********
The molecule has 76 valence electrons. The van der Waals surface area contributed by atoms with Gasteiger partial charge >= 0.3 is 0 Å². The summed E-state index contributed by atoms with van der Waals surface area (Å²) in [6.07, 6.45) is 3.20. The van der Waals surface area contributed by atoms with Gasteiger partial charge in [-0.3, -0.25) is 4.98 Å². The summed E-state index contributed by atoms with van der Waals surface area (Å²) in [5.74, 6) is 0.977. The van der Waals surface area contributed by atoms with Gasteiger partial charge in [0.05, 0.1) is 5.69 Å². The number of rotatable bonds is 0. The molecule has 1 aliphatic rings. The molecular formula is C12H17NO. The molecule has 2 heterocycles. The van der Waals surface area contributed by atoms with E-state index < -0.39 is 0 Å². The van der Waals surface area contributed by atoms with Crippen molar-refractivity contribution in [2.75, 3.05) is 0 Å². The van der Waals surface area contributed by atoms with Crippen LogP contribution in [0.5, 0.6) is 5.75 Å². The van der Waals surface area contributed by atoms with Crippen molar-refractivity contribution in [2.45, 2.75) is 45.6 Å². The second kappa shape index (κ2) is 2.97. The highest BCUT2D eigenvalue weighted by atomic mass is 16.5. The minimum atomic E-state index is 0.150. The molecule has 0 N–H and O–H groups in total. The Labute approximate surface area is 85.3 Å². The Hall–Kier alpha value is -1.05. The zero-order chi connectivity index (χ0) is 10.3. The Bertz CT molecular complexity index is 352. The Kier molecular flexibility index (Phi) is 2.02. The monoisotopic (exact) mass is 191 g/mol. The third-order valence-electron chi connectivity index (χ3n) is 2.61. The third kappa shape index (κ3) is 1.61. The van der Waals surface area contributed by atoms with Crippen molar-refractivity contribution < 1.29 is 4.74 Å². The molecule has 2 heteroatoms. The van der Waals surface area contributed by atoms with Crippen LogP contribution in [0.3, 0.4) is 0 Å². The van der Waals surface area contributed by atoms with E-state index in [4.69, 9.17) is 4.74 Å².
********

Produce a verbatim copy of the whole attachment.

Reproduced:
The molecule has 76 valence electrons. The van der Waals surface area contributed by atoms with Gasteiger partial charge >= 0.3 is 0 Å². The summed E-state index contributed by atoms with van der Waals surface area (Å²) in [6.07, 6.45) is 3.20. The van der Waals surface area contributed by atoms with Gasteiger partial charge in [-0.3, -0.25) is 4.98 Å². The summed E-state index contributed by atoms with van der Waals surface area (Å²) in [5.74, 6) is 0.977. The van der Waals surface area contributed by atoms with Gasteiger partial charge in [0.05, 0.1) is 5.69 Å². The number of rotatable bonds is 0. The molecule has 1 aliphatic rings. The molecular formula is C12H17NO. The molecule has 2 heterocycles. The van der Waals surface area contributed by atoms with E-state index < -0.39 is 0 Å². The van der Waals surface area contributed by atoms with Crippen molar-refractivity contribution in [2.75, 3.05) is 0 Å². The van der Waals surface area contributed by atoms with Crippen LogP contribution in [0.5, 0.6) is 5.75 Å². The van der Waals surface area contributed by atoms with Crippen molar-refractivity contribution in [2.45, 2.75) is 45.6 Å². The second kappa shape index (κ2) is 2.97. The highest BCUT2D eigenvalue weighted by atomic mass is 16.5. The minimum atomic E-state index is 0.150. The molecule has 0 N–H and O–H groups in total. The Labute approximate surface area is 85.3 Å². The Hall–Kier alpha value is -1.05. The zero-order chi connectivity index (χ0) is 10.3. The Bertz CT molecular complexity index is 352. The Kier molecular flexibility index (Phi) is 2.02. The monoisotopic (exact) mass is 191 g/mol. The third-order valence-electron chi connectivity index (χ3n) is 2.61. The third kappa shape index (κ3) is 1.61. The van der Waals surface area contributed by atoms with Crippen molar-refractivity contribution < 1.29 is 4.74 Å². The molecule has 2 heteroatoms. The van der Waals surface area contributed by atoms with Crippen LogP contribution in [0.3, 0.4) is 0 Å². The van der Waals surface area contributed by atoms with E-state index in [4.69, 9.17) is 4.74 Å².